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Interview with Ms. Pilar Conesa who is a pioneer in the promoting smart cities:

Interview with Ms. Pilar Conesa who is a pioneer in the promoting smart cities:

On the sidelines of the presentation by Zenata Development Company (SAZ) of the strategic study of the smart city Zenata in Casa on February 6, 2018, Mr. Khaouja Ahmed conducted this interview with Ms. Pilar Conesa who is a pioneer in the promoting smart cities, is the founder of the company Anteverti and director of the Smart City World in Barcelona.de Mme Pilar Conesa pionnière dans la promotion des villes intelligentes

  1-Can you give us in a few lines the synthesis of your excellent presentation to the seminar of Casa of 6/2/2018 and which was dedicated to the strategic study « Smart City » of Zenâta Mohammedia Morocco. 

This was the closing presentation of a project we have been carrying with the Société d’Aménagement de Zenata (SAZ). In the presentation we exposed the main steps we have carried out during the whole duration of the strategic study. The aim of the project was to develop the Smart City Strategy for the City of Zenata, using input from a large range of high-level experts, a global benchmark, and local stakeholder engagement. The main vision behind this strategy is to maximize the value creation for the needs of the community through continuous innovation using technology as leverage for enabling the acceleration and optimization of the Zenata Eco City’s development.

The strategy was conceived as to enhance and reinforce the founding principles of the Eco-cité, enabling the development of a sustainable, efficient and livable city. Finally, the strategy seeks to integrate itself into the development of the Casablanca Metropolitan region as a whole, consolidating Zenata as a driver for local growth and a reference both for Morocco and Africa.

The strategy was designed through a comprehensive process divided in three phases. The first one was dedicated to the framing and analysis of the potential of development of digital services both through contact with local actors and experiences from abroad. At the end of this phase one of the backbones of the project was presented: a list of 107 key smart initiatives to be developed in Zenata. The second phase was dedicated the elaboration of the Functional Plan for the strategy, including the technical architecture plan for the infrastructure needed to implement the smart initiatives. Last, the third phase was dedicated to the development of an implementation plan for the strategy, including governance, investment, commercial and change management components.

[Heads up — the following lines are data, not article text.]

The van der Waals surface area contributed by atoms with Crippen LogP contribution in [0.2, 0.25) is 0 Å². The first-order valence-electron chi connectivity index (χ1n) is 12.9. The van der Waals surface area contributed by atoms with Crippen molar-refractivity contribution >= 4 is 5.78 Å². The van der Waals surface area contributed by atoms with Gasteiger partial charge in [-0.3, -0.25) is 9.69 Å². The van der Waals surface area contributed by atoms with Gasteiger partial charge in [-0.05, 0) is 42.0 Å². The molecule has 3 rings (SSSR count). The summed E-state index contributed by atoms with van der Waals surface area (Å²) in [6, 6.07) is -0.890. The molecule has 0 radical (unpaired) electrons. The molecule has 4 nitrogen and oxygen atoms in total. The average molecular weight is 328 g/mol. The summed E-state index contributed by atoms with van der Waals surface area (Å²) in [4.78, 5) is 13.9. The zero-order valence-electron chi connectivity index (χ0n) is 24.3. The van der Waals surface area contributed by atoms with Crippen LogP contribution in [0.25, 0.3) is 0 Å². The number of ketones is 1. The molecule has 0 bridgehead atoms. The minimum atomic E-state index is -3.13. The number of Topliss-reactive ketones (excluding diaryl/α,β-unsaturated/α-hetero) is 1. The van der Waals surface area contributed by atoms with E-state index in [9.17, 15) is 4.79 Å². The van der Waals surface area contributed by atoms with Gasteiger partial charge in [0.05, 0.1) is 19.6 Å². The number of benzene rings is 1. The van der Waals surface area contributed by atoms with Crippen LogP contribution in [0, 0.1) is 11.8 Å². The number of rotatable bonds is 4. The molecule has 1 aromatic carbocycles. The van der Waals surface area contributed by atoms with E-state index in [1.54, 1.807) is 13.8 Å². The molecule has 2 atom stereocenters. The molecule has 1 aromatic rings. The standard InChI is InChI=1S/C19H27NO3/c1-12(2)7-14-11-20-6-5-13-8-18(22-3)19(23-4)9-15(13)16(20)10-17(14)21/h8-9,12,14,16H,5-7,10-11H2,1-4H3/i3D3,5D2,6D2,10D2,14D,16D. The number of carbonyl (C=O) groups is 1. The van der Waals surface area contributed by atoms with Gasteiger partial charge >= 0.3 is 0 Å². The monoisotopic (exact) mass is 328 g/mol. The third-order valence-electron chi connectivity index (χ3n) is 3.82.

Being such an ambitious and wide-ranging project, the implementation of the Smart City strategy for Zenata has to incorporate objectives for the short, medium and long term. Among the 107 smart initiatives proposed, 26 have been selected to be implemented in the medium term and 11 to be set in motion in the short term. These 11 initiatives are considered quick wins, and have a particular importance because they are directly related to citizens, such as the public wifi and cybernarium, and to the management of the city, such as the smart water and electricity meters.

  2-How new modern digital tools like artificial intelligence can contribute to the good governance of smart cities like Barcelona now or Zenata in the near future?

 Indeed, there are different ways where digital tools (AI, machine learning, big data, etc) can help governments rule their cities. As Stefaan Verhust [1] from the Gob Lab says, many patterns that define the smart city today could be predicted using, for example, artificial intelligence. The automation of the routine will be served by AI for example in issues like the use of energy, real-time information about traffic information, etc. Hila Mehr [2] from Harvard mentions that the most obvious opportunities are those where AI can reduce administrative burdens, help solve allocation problems and those that imply data processing at high speed of execution. Other tasks would imply answering questions, translating, drafting documents, etc.  It is particularly interesting how the use of AI and the consequent time economy could potentially be an opportunity in terms of citizen engagement. It is believed that if AI makes governments work more efficiently, this could deliver more time to government employees to build better relationships with citizens. That way, AI could work as a bridge between city and citizens.